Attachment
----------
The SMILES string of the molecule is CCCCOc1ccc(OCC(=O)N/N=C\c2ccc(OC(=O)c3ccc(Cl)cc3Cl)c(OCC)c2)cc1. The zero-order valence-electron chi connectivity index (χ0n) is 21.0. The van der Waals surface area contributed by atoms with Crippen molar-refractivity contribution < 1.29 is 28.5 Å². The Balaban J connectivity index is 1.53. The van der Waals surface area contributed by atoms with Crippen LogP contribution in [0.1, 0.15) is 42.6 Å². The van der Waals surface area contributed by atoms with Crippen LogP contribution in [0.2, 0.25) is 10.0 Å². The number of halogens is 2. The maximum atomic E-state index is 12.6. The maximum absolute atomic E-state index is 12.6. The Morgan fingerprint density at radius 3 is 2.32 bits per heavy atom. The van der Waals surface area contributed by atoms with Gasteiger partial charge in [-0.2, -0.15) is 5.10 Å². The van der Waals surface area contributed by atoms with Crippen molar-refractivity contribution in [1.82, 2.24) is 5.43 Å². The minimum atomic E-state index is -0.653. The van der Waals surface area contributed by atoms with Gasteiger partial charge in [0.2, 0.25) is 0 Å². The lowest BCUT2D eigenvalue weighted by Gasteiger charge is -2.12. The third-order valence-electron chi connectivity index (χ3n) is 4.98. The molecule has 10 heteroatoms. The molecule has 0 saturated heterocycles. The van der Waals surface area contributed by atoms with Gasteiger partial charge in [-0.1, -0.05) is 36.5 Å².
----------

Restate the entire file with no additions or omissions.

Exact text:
The SMILES string of the molecule is CCCCOc1ccc(OCC(=O)N/N=C\c2ccc(OC(=O)c3ccc(Cl)cc3Cl)c(OCC)c2)cc1. The zero-order valence-electron chi connectivity index (χ0n) is 21.0. The van der Waals surface area contributed by atoms with Crippen molar-refractivity contribution < 1.29 is 28.5 Å². The Balaban J connectivity index is 1.53. The van der Waals surface area contributed by atoms with Crippen LogP contribution in [0.1, 0.15) is 42.6 Å². The van der Waals surface area contributed by atoms with Crippen LogP contribution in [0.2, 0.25) is 10.0 Å². The number of halogens is 2. The maximum atomic E-state index is 12.6. The maximum absolute atomic E-state index is 12.6. The Morgan fingerprint density at radius 3 is 2.32 bits per heavy atom. The van der Waals surface area contributed by atoms with Gasteiger partial charge in [-0.2, -0.15) is 5.10 Å². The van der Waals surface area contributed by atoms with Crippen molar-refractivity contribution in [1.82, 2.24) is 5.43 Å². The minimum atomic E-state index is -0.653. The van der Waals surface area contributed by atoms with Gasteiger partial charge in [0.2, 0.25) is 0 Å². The lowest BCUT2D eigenvalue weighted by Gasteiger charge is -2.12. The third-order valence-electron chi connectivity index (χ3n) is 4.98. The molecule has 10 heteroatoms. The molecule has 0 saturated heterocycles. The van der Waals surface area contributed by atoms with Gasteiger partial charge in [-0.1, -0.05) is 36.5 Å².